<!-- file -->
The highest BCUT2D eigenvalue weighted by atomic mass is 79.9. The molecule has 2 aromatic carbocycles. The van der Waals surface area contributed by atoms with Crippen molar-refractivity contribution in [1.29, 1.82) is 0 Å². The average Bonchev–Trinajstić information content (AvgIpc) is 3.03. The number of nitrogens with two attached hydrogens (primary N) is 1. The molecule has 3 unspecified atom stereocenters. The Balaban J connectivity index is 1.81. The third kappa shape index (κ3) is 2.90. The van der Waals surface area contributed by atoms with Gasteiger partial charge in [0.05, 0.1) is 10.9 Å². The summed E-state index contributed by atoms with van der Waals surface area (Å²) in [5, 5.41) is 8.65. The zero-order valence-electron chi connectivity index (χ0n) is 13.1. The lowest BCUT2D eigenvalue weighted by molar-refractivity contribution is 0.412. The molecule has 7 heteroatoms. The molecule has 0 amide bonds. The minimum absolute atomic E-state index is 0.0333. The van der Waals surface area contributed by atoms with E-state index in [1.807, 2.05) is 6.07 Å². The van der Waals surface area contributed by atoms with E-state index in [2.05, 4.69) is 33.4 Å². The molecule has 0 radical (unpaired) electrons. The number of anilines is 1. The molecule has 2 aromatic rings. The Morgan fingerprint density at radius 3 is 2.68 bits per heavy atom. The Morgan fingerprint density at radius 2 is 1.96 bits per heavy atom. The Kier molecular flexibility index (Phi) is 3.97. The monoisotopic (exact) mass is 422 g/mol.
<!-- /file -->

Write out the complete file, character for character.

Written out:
The highest BCUT2D eigenvalue weighted by atomic mass is 79.9. The molecule has 2 aromatic carbocycles. The van der Waals surface area contributed by atoms with Crippen molar-refractivity contribution in [1.29, 1.82) is 0 Å². The average Bonchev–Trinajstić information content (AvgIpc) is 3.03. The number of nitrogens with two attached hydrogens (primary N) is 1. The molecule has 3 unspecified atom stereocenters. The Balaban J connectivity index is 1.81. The third kappa shape index (κ3) is 2.90. The van der Waals surface area contributed by atoms with Gasteiger partial charge in [0.05, 0.1) is 10.9 Å². The summed E-state index contributed by atoms with van der Waals surface area (Å²) in [5, 5.41) is 8.65. The zero-order valence-electron chi connectivity index (χ0n) is 13.1. The lowest BCUT2D eigenvalue weighted by molar-refractivity contribution is 0.412. The molecule has 7 heteroatoms. The molecule has 0 amide bonds. The minimum absolute atomic E-state index is 0.0333. The van der Waals surface area contributed by atoms with E-state index in [1.807, 2.05) is 6.07 Å². The van der Waals surface area contributed by atoms with E-state index in [2.05, 4.69) is 33.4 Å². The molecule has 0 radical (unpaired) electrons. The number of anilines is 1. The molecule has 2 aromatic rings. The Morgan fingerprint density at radius 3 is 2.68 bits per heavy atom. The Morgan fingerprint density at radius 2 is 1.96 bits per heavy atom. The Kier molecular flexibility index (Phi) is 3.97. The monoisotopic (exact) mass is 422 g/mol.